Why gender is an important part of migration policy: an example

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An estimated 266 million people worldwide are international migrants (see KNOMAD brief) and 47% of them are women (World Bank Gender Data Portal). On this International Migrants Day, December 18, we take an example from Indonesia to illustrate why a gender lens is useful for studying migration. 

Indonesia is among the world’s largest source countries for migrant workers, with an estimated 9 million Indonesians living and working overseas. A recent World Bank report notes that Indonesia’s migrant workers are driven abroad by the lack of good job opportunities in the local labor market and relatively higher wages overseas.  The latter is especially true for women. Female migrant workers make 5.3 times more than their previous domestic job compared to 3.6 times for male.

Dipping into harmonized cross-country sex-disaggregated data curated on the World Bank Gender Data Portal, we learn that only 1 in 2 Indonesian women are employed. Working women are predominantly self-employed. Only 42% have access to wage work in Indonesia, compared to 74% in Malaysia and 53% in the East Asia and Pacific region.

Male and female migrants face different opportunities and risks.  An ongoing study by the World Bank evaluates the effectiveness of different ways of promoting safe migration practices. The baseline data collected from more than 13,000 Indonesians aged 18-40 suggests three key findings.

1. Few people know the procedures for documented migration, even when they are interested in migrating.

Only 12% of respondents who claim to be interested in migrating can name all the documents required to migrate (compared to 10% among those who are uninterested in migrating). There is no gender gap in information: men and women are equally poorly informed.

2. Where people get their information is correlated with how much they know and how they would migrate. 

Women are much more likely to say they would get information from informal brokers or formal private labor placement offices, while men are more likely to get information from government offices, the internet, or friends. This difference in information channels is statistically significant.

Respondents who get information from formal sources are more knowledgeable—nearly twice as likely to know the required documents—than those who rely on informal sources. Information sources are also linked to where people plan to register or apply to migrate: people who get information from (informal) brokers are much more likely to apply through them as well.
 

3. Time constraints may play a role in making women more vulnerable to undocumented migration

Women are more likely to register with informal migration brokers while men are more likely to rely on government agencies such as labor offices for their job search. What explains this difference? A clue may lie in the figure below. Women without young children behave almost the same as their male counterparts. In contrast, women with young children are much more likely to register with a broker than men with children. Overall, women are 25% more likely than men to say they would register through a broker and 38% less likely to say they would register with a government labor office, a difference that is almost entirely driven by women with children under the age of 15.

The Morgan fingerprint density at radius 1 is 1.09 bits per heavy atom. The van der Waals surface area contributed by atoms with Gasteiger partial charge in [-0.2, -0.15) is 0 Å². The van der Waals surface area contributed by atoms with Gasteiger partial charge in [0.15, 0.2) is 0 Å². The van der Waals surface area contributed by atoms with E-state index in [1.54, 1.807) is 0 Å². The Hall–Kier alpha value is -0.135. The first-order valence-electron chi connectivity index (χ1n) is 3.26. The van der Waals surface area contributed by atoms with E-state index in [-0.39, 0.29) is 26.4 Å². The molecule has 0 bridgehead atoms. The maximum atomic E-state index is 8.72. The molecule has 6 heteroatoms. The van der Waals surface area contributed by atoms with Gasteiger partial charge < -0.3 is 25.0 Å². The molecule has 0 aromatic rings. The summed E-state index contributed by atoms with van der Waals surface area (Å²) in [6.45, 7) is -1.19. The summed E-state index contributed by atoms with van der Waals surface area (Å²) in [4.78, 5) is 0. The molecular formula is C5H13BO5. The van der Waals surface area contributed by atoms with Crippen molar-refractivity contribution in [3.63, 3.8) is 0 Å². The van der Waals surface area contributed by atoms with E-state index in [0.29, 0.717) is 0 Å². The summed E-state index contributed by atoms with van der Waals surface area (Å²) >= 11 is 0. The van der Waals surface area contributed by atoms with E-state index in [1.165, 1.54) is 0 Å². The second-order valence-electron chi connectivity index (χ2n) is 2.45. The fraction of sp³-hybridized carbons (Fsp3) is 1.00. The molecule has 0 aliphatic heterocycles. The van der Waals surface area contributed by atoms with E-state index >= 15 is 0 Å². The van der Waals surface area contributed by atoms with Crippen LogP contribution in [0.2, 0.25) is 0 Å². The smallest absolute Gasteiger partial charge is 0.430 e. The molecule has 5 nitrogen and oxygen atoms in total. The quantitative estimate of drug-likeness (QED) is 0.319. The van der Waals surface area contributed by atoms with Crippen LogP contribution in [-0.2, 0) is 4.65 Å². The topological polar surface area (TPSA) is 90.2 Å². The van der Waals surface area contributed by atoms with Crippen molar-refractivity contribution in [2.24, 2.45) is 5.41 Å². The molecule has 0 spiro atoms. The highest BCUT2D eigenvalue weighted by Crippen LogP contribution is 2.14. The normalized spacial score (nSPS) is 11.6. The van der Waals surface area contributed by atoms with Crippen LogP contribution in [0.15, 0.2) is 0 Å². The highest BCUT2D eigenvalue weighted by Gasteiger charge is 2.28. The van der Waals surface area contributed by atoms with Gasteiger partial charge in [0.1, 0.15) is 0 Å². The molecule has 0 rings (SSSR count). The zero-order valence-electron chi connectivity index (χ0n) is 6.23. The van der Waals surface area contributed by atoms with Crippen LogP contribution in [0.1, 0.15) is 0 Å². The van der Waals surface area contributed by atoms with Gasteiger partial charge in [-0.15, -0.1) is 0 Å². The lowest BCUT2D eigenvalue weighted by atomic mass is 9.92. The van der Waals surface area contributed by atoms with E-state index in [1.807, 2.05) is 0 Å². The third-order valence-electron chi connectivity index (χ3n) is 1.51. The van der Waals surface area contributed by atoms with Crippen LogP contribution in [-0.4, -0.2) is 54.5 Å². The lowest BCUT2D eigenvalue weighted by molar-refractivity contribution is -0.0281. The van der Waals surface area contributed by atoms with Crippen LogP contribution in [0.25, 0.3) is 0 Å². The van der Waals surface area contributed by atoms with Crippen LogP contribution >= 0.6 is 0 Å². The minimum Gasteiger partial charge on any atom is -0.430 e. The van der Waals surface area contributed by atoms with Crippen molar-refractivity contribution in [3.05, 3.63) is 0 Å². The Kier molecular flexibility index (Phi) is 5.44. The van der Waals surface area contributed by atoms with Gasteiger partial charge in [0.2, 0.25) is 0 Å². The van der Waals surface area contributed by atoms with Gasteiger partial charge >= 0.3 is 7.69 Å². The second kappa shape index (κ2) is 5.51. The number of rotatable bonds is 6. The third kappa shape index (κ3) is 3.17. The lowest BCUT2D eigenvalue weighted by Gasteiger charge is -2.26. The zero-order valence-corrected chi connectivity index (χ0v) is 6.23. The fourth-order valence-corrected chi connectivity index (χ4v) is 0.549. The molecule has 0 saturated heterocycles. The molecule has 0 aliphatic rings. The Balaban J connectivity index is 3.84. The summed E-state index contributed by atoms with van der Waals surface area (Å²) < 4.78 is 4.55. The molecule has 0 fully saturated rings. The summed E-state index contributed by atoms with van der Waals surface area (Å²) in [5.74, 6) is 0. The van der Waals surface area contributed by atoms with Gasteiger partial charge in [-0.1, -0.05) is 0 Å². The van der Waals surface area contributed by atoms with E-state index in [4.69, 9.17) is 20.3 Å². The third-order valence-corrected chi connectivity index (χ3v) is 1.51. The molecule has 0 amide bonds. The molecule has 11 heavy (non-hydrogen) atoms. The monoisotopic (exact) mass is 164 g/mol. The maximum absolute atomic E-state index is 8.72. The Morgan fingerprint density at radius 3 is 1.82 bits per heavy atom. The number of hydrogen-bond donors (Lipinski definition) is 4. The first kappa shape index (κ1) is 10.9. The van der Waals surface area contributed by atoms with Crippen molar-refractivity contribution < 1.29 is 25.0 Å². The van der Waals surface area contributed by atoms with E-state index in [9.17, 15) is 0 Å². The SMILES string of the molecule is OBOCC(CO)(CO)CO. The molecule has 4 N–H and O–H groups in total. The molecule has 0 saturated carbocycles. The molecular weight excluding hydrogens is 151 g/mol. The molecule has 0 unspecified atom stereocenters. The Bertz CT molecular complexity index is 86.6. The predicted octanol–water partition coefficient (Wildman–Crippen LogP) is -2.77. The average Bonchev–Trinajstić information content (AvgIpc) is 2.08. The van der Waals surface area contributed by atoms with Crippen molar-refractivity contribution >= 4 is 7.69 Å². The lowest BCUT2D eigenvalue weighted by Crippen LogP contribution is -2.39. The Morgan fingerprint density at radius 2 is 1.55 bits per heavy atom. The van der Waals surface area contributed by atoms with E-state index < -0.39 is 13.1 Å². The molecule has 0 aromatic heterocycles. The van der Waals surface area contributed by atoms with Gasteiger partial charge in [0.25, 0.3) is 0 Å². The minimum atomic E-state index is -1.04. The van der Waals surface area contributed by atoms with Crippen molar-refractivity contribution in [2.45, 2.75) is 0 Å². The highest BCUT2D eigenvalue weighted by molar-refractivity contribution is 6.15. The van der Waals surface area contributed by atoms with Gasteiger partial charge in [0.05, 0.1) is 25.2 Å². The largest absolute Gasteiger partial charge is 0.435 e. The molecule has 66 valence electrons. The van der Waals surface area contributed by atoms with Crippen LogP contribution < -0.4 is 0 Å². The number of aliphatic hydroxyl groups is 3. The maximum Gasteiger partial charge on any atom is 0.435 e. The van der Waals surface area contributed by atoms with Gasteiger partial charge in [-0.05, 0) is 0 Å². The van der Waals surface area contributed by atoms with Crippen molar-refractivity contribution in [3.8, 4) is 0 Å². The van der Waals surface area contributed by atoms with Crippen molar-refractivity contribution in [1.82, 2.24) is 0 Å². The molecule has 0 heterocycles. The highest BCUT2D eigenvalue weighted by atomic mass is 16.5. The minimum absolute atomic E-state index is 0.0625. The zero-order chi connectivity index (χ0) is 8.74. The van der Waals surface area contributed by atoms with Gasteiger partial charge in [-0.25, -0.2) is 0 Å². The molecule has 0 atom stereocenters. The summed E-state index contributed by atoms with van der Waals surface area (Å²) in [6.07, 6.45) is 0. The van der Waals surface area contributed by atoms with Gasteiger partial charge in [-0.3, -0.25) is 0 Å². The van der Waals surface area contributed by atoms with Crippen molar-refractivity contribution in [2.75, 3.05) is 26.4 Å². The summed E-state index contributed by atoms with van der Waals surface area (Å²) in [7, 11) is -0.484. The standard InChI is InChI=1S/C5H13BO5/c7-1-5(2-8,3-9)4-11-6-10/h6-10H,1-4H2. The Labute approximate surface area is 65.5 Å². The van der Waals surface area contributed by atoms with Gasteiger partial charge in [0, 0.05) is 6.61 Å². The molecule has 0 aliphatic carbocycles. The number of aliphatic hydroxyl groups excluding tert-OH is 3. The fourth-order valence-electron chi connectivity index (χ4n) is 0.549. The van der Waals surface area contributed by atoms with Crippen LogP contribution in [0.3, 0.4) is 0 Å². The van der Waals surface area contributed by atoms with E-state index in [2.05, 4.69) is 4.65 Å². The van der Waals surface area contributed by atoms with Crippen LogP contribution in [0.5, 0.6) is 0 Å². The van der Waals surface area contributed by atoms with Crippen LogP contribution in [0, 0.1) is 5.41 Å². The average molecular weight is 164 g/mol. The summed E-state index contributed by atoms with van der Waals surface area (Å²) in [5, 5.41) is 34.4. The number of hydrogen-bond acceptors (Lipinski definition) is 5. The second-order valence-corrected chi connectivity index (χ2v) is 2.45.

Household roles and duties are not distributed evenly between men and women in many parts of the world, including Indonesia. Women are usually disproportionately responsible for unpaid household labor, including childcare, which limits their mobility. Seeking out formal sources of information about migration thus impose higher opportunity costs for women, who face greater time constraints. Labor offices and other government agencies are generally located far from the rural villages that are the source of many migrant workers. Documented migration in Indonesia is a lengthy and difficult process, imposing further time costs on female migrants. Informal brokers are a more convenient option as they are more likely to be located within villages, and are willing to visit prospective migrants at their homes and assist them with paperwork.

Why is this important? 

We know that childcare plays an important role in mediating women’s economic decisions, including participating in the labor market. A working paper by the World Bank East Asia & Pacific Gender Innovation Lab shows that improved access to childcare increases female labor force participation in Indonesia by 13%. This data further suggests that childcare may also affect how women access information and opportunities.

This matters for workers, as the likelihood of undocumented migration is higher for those who use informal channels to learn about migration opportunities. The risks of undocumented migration are higher than those of formal migration and relatively higher for women. Women are more likely than men to experience emotional and physical abuse from undocumented migration, and like men, they also risk becoming victims of financial exploitation. 

This data is a reminder that migration is not gender neutral. Women migrate for different reasons, to different places, in different ways, and face different risks and outcomes from migration than men. Policies that seek to improve migration outcomes must be based on an understanding of these differences, such as simplifying migration procedures and making migration information more easily accessible and targeted.
 

 

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